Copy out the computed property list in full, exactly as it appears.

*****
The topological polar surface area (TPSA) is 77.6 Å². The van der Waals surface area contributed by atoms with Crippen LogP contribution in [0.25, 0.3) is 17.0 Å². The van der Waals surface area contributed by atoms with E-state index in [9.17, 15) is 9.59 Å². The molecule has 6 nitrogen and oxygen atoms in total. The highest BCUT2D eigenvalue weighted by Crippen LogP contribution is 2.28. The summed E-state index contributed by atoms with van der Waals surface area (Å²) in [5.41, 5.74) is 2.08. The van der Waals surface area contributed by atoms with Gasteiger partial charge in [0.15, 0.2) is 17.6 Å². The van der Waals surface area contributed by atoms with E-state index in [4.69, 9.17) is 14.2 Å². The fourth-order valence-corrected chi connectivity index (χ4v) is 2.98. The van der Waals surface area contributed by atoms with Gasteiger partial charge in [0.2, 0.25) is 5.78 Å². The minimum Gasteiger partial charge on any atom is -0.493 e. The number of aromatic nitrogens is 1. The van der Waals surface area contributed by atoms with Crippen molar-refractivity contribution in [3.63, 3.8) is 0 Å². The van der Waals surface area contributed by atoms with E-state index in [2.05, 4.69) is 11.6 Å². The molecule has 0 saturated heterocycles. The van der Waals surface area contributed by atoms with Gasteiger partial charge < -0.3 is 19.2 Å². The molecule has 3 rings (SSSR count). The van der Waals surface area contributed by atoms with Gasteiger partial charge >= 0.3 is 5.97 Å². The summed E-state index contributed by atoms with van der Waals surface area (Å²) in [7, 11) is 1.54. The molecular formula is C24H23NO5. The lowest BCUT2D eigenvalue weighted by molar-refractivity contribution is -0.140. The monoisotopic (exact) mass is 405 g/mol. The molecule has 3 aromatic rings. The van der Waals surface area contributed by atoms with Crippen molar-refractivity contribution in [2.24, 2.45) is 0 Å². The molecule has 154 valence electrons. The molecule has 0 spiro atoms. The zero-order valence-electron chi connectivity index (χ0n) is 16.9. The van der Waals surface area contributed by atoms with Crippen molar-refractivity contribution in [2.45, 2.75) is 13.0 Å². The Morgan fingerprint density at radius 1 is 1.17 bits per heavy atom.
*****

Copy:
The topological polar surface area (TPSA) is 77.6 Å². The van der Waals surface area contributed by atoms with Crippen LogP contribution in [0.25, 0.3) is 17.0 Å². The van der Waals surface area contributed by atoms with E-state index in [9.17, 15) is 9.59 Å². The molecule has 6 nitrogen and oxygen atoms in total. The highest BCUT2D eigenvalue weighted by Crippen LogP contribution is 2.28. The summed E-state index contributed by atoms with van der Waals surface area (Å²) in [5.41, 5.74) is 2.08. The van der Waals surface area contributed by atoms with Gasteiger partial charge in [0.15, 0.2) is 17.6 Å². The van der Waals surface area contributed by atoms with E-state index in [4.69, 9.17) is 14.2 Å². The fourth-order valence-corrected chi connectivity index (χ4v) is 2.98. The van der Waals surface area contributed by atoms with Gasteiger partial charge in [0.2, 0.25) is 5.78 Å². The minimum Gasteiger partial charge on any atom is -0.493 e. The number of aromatic nitrogens is 1. The van der Waals surface area contributed by atoms with Crippen molar-refractivity contribution in [3.63, 3.8) is 0 Å². The van der Waals surface area contributed by atoms with E-state index in [2.05, 4.69) is 11.6 Å². The molecule has 0 saturated heterocycles. The van der Waals surface area contributed by atoms with Gasteiger partial charge < -0.3 is 19.2 Å². The molecule has 3 rings (SSSR count). The van der Waals surface area contributed by atoms with Gasteiger partial charge >= 0.3 is 5.97 Å². The summed E-state index contributed by atoms with van der Waals surface area (Å²) in [7, 11) is 1.54. The molecular formula is C24H23NO5. The lowest BCUT2D eigenvalue weighted by molar-refractivity contribution is -0.140. The monoisotopic (exact) mass is 405 g/mol. The molecule has 3 aromatic rings. The van der Waals surface area contributed by atoms with Crippen molar-refractivity contribution in [2.24, 2.45) is 0 Å². The molecule has 154 valence electrons. The molecule has 0 spiro atoms. The zero-order valence-electron chi connectivity index (χ0n) is 16.9. The van der Waals surface area contributed by atoms with Crippen molar-refractivity contribution in [2.45, 2.75) is 13.0 Å². The Morgan fingerprint density at radius 1 is 1.17 bits per heavy atom.